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Harvard Law Professors Say New Sexual Assault Policy Is One-Sided

A group of professors at Harvard Law School in Cambridge, Mass., has slammed the school's new sexual assault policy, saying it gives victims an unfair advantage.
Darren McCollester
Getty Images
A group of professors at Harvard Law School in Cambridge, Mass., has slammed the school's new sexual assault policy, saying it gives victims an unfair advantage.

Just a few months after Harvard University announced a new, tougher policy against campus sexual assault, a group of Harvard law professors is blasting the rules as unfair.

Harvard announced its new policy this summer, after the school came under federal investigation for being too soft on sexual assault. The group of 28 law professors says Harvard has overreacted with rules that are "overwhelmingly stacked against the accused" and "starkly one-sided."

"The Harvard policy goes so far that it's pretty shocking," says Harvard Law professor Janet Halley.

She says Harvard's process, at its core, is biased because it is run by a single Title IX compliance office that's under pressure to show the government results.

"It's the charging agent like the prosecutor, it's the investigator — they're the judge, and they're the [people who hear] the appeal from all those decisions," she says. "So they're not neutral. They're there to increase the number of persons held responsible."

Halley is also troubled that the policy, she says, gives alleged victims many more rights and protections than the accused. She says it is also too broad in what it considers sexual misconduct. The school, she argues, relies too much on what a victim says is a violation, and too little on what a "reasonable person might say," as federal law requires.

"When you drop the reasonable person requirement, then you're saying, 'No, it's just if the person wakes up the next morning and says [the contact] was unwelcome, we'll entertain a complaint about that.' And that squanders the moral authority of sexual harassment law," Halley says.

Harvard officials declined to comment but in a statement defended their process as "neutral, fair and objective." The university says a committee of faculty, staff and students is reviewing the policy, but it acknowledges that not everyone will agree with its new approach.

While some feel Harvard's new policy goes too far, others believe it doesn't go far enough.

MaryRose Mazzola, a student activist, says she's troubled by the professors' suggestion that the policy is slanted in favor of victims.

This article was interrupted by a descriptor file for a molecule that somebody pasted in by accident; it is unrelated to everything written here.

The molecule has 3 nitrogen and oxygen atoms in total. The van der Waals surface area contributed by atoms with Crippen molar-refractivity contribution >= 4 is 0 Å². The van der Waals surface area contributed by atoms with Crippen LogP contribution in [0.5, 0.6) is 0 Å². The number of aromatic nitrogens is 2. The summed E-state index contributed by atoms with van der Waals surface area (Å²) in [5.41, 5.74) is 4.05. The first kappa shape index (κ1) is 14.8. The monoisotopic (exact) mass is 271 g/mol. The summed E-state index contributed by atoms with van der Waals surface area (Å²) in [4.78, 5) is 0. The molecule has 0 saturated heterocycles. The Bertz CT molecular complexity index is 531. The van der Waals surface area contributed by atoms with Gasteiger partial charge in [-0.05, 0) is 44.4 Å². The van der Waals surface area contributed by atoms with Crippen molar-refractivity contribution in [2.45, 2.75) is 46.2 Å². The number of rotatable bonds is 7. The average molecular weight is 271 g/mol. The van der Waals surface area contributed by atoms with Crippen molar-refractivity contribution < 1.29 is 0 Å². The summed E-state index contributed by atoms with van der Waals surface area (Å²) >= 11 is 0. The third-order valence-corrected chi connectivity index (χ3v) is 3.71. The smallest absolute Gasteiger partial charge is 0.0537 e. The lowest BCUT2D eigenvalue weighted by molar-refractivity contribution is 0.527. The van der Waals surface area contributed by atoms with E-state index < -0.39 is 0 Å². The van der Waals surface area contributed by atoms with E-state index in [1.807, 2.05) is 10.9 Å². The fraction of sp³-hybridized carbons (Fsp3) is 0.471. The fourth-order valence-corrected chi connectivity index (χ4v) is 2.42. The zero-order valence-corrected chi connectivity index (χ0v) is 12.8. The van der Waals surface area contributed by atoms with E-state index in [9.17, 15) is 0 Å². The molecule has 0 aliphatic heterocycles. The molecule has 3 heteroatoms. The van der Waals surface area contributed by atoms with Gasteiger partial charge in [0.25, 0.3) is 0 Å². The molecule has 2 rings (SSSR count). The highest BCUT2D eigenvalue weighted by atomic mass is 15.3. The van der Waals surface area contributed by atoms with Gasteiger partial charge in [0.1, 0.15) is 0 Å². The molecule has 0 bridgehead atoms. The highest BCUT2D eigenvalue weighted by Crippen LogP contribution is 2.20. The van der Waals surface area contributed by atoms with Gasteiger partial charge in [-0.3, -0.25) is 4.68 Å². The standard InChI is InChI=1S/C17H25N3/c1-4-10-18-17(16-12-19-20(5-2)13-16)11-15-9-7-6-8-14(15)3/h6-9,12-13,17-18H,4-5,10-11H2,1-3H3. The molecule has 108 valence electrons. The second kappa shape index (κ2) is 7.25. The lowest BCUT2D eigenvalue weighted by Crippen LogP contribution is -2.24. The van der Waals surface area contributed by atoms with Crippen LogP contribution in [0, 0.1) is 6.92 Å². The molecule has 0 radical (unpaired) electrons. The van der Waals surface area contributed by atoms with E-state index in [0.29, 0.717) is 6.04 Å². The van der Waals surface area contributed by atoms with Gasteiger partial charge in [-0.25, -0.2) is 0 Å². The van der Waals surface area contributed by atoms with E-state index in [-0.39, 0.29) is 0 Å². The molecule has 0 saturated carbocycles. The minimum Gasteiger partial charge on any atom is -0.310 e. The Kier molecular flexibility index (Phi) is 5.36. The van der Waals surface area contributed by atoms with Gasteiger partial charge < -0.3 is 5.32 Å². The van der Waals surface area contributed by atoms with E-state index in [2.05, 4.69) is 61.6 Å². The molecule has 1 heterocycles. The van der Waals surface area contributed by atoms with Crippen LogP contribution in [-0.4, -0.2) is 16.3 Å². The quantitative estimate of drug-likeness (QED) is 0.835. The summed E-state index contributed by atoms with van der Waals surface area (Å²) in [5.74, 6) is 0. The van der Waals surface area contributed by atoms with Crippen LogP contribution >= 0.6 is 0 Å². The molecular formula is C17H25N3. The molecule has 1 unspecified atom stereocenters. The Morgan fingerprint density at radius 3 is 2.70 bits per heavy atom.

"That's not the feedback that we've heard at all from students," she says. "And that's not a problem that we've seen in the policy."

A bigger problem is that the policy does not include a stricter definition of consent, Mazzola says. All accused students would be better protected if Harvard had an affirmative consent policy for sexual activity, in which only an explicit "yes" means consent, instead of the old "no means no."

"We think that [no-means-no approach] leaves it open for ambiguity, and we want there to be more clarity in the policy, specifically saying the 'yes means yes,' " she says.

Harvard is being watched closely by other schools.

"I think we owe these professors a sincere thanks for finally drawing a line in the sand," says Anne Neal, president of the American Council of Trustees and Alumni.

Neal says most schools are afraid to push back against what she calls the government shakedown that is forcing campuses to enact policies that she says go too far.

"It has effectively put a gun to the heads of our colleges and universities to disregard constitutional rights," she says. "I think these professors are properly saying that we cannot allow our institutions to be taken down an Orwellian path where the Constitution takes a back seat to other considerations."

John Banzhaf, a law professor at George Washington University, agrees, saying the Harvard protest against its sexual assault policy could mean the pendulum will soon begin swinging back.

"This can't last," Banzhaf says. "I think there already is growing a public backlash against it, and like any pendulum, once you go past the bottom and you start going in the other direction, it does begin to slow down. And I think it's beginning to slow down."

What might make the difference is the rapidly growing number of students who say they were unfairly convicted in campus tribunals and are suing universities for millions in damages, he says.

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Tovia Smith is an award-winning NPR National Correspondent based in Boston, who's spent more than three decades covering news around New England and beyond.